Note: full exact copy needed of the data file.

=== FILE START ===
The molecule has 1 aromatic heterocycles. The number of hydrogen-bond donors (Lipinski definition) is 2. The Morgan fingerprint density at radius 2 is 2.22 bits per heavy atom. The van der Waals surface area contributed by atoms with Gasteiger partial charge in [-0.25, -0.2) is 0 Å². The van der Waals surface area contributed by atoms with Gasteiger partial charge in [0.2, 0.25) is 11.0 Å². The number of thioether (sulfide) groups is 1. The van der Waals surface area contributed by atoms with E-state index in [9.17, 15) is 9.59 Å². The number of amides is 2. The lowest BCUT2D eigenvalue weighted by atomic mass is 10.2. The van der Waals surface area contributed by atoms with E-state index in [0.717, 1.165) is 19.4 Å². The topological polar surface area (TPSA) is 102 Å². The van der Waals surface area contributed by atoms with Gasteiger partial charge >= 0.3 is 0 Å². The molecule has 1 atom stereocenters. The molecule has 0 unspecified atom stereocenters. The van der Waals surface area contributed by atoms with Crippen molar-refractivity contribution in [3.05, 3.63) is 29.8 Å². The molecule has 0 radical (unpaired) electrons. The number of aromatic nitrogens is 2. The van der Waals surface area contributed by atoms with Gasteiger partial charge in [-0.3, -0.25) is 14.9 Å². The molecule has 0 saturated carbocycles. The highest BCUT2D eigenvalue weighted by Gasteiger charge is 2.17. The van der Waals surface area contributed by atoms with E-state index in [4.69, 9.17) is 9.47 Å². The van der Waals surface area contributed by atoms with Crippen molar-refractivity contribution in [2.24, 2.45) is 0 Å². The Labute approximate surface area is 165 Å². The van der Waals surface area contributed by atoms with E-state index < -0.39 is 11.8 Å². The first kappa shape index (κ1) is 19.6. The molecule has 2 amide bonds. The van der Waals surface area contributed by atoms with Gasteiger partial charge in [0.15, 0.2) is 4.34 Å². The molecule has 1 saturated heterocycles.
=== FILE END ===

The molecule has 1 aromatic heterocycles. The number of hydrogen-bond donors (Lipinski definition) is 2. The Morgan fingerprint density at radius 2 is 2.22 bits per heavy atom. The van der Waals surface area contributed by atoms with Gasteiger partial charge in [-0.25, -0.2) is 0 Å². The van der Waals surface area contributed by atoms with Gasteiger partial charge in [0.2, 0.25) is 11.0 Å². The number of thioether (sulfide) groups is 1. The van der Waals surface area contributed by atoms with E-state index in [9.17, 15) is 9.59 Å². The number of amides is 2. The lowest BCUT2D eigenvalue weighted by atomic mass is 10.2. The van der Waals surface area contributed by atoms with E-state index in [0.717, 1.165) is 19.4 Å². The topological polar surface area (TPSA) is 102 Å². The van der Waals surface area contributed by atoms with Gasteiger partial charge >= 0.3 is 0 Å². The molecule has 1 atom stereocenters. The molecule has 0 unspecified atom stereocenters. The van der Waals surface area contributed by atoms with Crippen molar-refractivity contribution in [3.05, 3.63) is 29.8 Å². The molecule has 0 radical (unpaired) electrons. The number of aromatic nitrogens is 2. The van der Waals surface area contributed by atoms with Gasteiger partial charge in [-0.3, -0.25) is 14.9 Å². The molecule has 0 saturated carbocycles. The highest BCUT2D eigenvalue weighted by Gasteiger charge is 2.17. The van der Waals surface area contributed by atoms with E-state index in [4.69, 9.17) is 9.47 Å². The van der Waals surface area contributed by atoms with Crippen molar-refractivity contribution in [2.24, 2.45) is 0 Å². The Labute approximate surface area is 165 Å². The van der Waals surface area contributed by atoms with E-state index < -0.39 is 11.8 Å². The first kappa shape index (κ1) is 19.6. The molecule has 2 amide bonds. The van der Waals surface area contributed by atoms with Gasteiger partial charge in [0.15, 0.2) is 4.34 Å². The molecule has 1 saturated heterocycles.